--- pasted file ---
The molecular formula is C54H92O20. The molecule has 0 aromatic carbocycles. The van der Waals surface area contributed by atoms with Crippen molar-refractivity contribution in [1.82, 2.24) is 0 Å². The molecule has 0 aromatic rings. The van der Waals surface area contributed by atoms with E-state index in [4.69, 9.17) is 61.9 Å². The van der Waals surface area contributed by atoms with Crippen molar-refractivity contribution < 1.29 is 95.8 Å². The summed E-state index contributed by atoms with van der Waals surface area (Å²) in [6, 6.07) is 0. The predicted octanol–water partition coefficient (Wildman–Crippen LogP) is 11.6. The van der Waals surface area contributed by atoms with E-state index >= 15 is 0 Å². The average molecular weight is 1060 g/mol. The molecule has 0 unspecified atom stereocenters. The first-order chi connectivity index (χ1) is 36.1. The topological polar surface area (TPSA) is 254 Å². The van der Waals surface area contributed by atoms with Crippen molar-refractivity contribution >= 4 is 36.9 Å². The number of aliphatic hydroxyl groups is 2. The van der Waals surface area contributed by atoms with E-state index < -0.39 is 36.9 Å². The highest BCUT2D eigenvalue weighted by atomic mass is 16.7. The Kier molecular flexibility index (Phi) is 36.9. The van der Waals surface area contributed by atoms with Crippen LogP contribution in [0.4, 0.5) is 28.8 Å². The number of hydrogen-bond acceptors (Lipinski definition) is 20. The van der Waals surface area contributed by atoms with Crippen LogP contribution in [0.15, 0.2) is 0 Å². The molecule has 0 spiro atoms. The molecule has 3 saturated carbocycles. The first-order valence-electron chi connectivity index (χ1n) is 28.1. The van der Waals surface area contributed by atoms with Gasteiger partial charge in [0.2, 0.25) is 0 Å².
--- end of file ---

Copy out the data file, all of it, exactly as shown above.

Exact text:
The molecular formula is C54H92O20. The molecule has 0 aromatic carbocycles. The van der Waals surface area contributed by atoms with Crippen molar-refractivity contribution in [1.82, 2.24) is 0 Å². The molecule has 0 aromatic rings. The van der Waals surface area contributed by atoms with E-state index in [4.69, 9.17) is 61.9 Å². The van der Waals surface area contributed by atoms with Crippen molar-refractivity contribution < 1.29 is 95.8 Å². The summed E-state index contributed by atoms with van der Waals surface area (Å²) in [6, 6.07) is 0. The predicted octanol–water partition coefficient (Wildman–Crippen LogP) is 11.6. The van der Waals surface area contributed by atoms with E-state index >= 15 is 0 Å². The average molecular weight is 1060 g/mol. The molecule has 0 unspecified atom stereocenters. The first-order chi connectivity index (χ1) is 36.1. The topological polar surface area (TPSA) is 254 Å². The van der Waals surface area contributed by atoms with Crippen molar-refractivity contribution >= 4 is 36.9 Å². The number of aliphatic hydroxyl groups is 2. The van der Waals surface area contributed by atoms with E-state index < -0.39 is 36.9 Å². The highest BCUT2D eigenvalue weighted by atomic mass is 16.7. The Kier molecular flexibility index (Phi) is 36.9. The van der Waals surface area contributed by atoms with Crippen LogP contribution in [0.4, 0.5) is 28.8 Å². The number of hydrogen-bond acceptors (Lipinski definition) is 20. The van der Waals surface area contributed by atoms with Crippen LogP contribution in [0.15, 0.2) is 0 Å². The molecule has 0 spiro atoms. The molecule has 3 saturated carbocycles. The first-order valence-electron chi connectivity index (χ1n) is 28.1. The van der Waals surface area contributed by atoms with Gasteiger partial charge in [0.2, 0.25) is 0 Å².